Faculty Publications

Publication Date

2014

Disciplines

Buddhist Studies | History of Religions of Eastern Origins | Religion

Abstract

This essay attends to the sticky web of indigenous terminology concerning divination and other so-called “mundane” or “worldly” arts, focusing primarily upon Buddhist canonical texts preserved in Pāli, augmented by references to commentarial and exegetical literature. It asks: How have some Buddhists, as evinced in this canonical and exegetical literature, understood the broader category of “worldly arts,” which includes techniques we call divinatory? Are Buddhists discouraged from engaging with such practices, as has been commonly asserted? If so, then for whom, specifically, are such words of discouragement primarily meant? And why, specifically, are such practices discouraged? Are the penalties for practicing them severe or lenient? Are there any exceptions or instances when practicing worldly arts is tolerated or encouraged? And what might we conclude, more broadly, from the textual evidence? These tricky questions bear particularly upon the complex, legalistic body of Buddhist monastic rules and their interpretation, as well as the interpretation of a few passages from Buddhist canonical literature that are arguably less straightforward than has sometimes been assumed or asserted.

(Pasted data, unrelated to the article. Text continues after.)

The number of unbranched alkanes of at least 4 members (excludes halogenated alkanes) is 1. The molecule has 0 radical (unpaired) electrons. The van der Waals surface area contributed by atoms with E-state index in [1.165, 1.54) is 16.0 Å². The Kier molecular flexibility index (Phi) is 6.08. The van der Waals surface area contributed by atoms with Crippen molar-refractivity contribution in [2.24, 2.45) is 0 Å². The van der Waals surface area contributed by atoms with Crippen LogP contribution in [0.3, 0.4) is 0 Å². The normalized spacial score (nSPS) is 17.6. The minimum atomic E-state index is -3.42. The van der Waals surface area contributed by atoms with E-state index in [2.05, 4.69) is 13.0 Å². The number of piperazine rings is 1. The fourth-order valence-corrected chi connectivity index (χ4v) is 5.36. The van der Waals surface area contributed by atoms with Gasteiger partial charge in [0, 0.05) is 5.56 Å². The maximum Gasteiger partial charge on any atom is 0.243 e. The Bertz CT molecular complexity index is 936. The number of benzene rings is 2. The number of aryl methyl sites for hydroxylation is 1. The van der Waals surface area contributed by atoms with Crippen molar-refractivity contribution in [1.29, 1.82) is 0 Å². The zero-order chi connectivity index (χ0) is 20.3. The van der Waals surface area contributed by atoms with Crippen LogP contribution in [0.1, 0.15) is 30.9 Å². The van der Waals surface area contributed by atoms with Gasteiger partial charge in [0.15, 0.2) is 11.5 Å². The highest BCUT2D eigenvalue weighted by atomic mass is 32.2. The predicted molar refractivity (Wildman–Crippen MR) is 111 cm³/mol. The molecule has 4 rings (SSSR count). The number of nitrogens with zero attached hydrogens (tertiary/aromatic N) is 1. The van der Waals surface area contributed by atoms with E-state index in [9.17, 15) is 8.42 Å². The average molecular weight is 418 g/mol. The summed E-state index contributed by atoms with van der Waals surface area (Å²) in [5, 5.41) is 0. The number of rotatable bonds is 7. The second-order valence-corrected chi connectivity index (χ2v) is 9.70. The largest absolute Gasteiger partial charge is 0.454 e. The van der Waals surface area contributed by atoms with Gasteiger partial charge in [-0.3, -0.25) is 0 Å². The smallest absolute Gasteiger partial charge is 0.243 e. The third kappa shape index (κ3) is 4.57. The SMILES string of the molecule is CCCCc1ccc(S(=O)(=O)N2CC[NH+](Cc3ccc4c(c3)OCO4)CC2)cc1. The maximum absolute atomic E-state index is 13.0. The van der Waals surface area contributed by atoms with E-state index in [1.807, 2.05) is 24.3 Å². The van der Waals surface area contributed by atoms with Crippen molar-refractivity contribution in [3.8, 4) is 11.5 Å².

Document Type

Published Version

Comments

This article is the publisher-created version, also considered to be the final version or the version of record. It includes value-added elements provided by the publisher, such as copy editing, layout changes, and branding consistent with the rest of the publication.

Original Citation

David Fiordalis
On Buddhism, divination and the worldly arts: Textual evidence from the Theravåda tradition.
Indian International Journal of Buddhist Studies, 2014, volume 15, pages 79-108

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